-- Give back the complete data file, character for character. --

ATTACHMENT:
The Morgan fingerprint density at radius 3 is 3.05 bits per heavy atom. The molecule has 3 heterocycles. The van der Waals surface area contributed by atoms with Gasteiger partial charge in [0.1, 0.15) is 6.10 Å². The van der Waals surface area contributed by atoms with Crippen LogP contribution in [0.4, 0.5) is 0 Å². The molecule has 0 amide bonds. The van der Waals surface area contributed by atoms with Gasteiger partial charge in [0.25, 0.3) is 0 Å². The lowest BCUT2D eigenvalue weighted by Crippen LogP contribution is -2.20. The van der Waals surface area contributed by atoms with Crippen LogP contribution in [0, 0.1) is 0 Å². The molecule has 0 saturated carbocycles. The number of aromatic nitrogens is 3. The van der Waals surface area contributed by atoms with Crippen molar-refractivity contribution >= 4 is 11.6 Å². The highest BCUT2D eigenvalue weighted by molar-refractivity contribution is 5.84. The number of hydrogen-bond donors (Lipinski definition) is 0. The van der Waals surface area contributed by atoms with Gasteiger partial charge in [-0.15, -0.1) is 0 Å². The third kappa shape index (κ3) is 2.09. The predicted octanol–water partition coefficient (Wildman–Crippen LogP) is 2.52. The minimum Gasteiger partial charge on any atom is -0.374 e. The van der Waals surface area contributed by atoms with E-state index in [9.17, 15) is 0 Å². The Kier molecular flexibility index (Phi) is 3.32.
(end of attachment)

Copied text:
The Morgan fingerprint density at radius 3 is 3.05 bits per heavy atom. The molecule has 3 heterocycles. The van der Waals surface area contributed by atoms with Gasteiger partial charge in [0.1, 0.15) is 6.10 Å². The van der Waals surface area contributed by atoms with Crippen LogP contribution in [0.4, 0.5) is 0 Å². The molecule has 0 amide bonds. The van der Waals surface area contributed by atoms with Gasteiger partial charge in [0.25, 0.3) is 0 Å². The lowest BCUT2D eigenvalue weighted by Crippen LogP contribution is -2.20. The van der Waals surface area contributed by atoms with Crippen LogP contribution in [0, 0.1) is 0 Å². The molecule has 0 saturated carbocycles. The number of aromatic nitrogens is 3. The van der Waals surface area contributed by atoms with Crippen molar-refractivity contribution >= 4 is 11.6 Å². The highest BCUT2D eigenvalue weighted by molar-refractivity contribution is 5.84. The number of hydrogen-bond donors (Lipinski definition) is 0. The van der Waals surface area contributed by atoms with Gasteiger partial charge in [-0.15, -0.1) is 0 Å². The third kappa shape index (κ3) is 2.09. The predicted octanol–water partition coefficient (Wildman–Crippen LogP) is 2.52. The minimum Gasteiger partial charge on any atom is -0.374 e. The van der Waals surface area contributed by atoms with E-state index in [9.17, 15) is 0 Å². The Kier molecular flexibility index (Phi) is 3.32.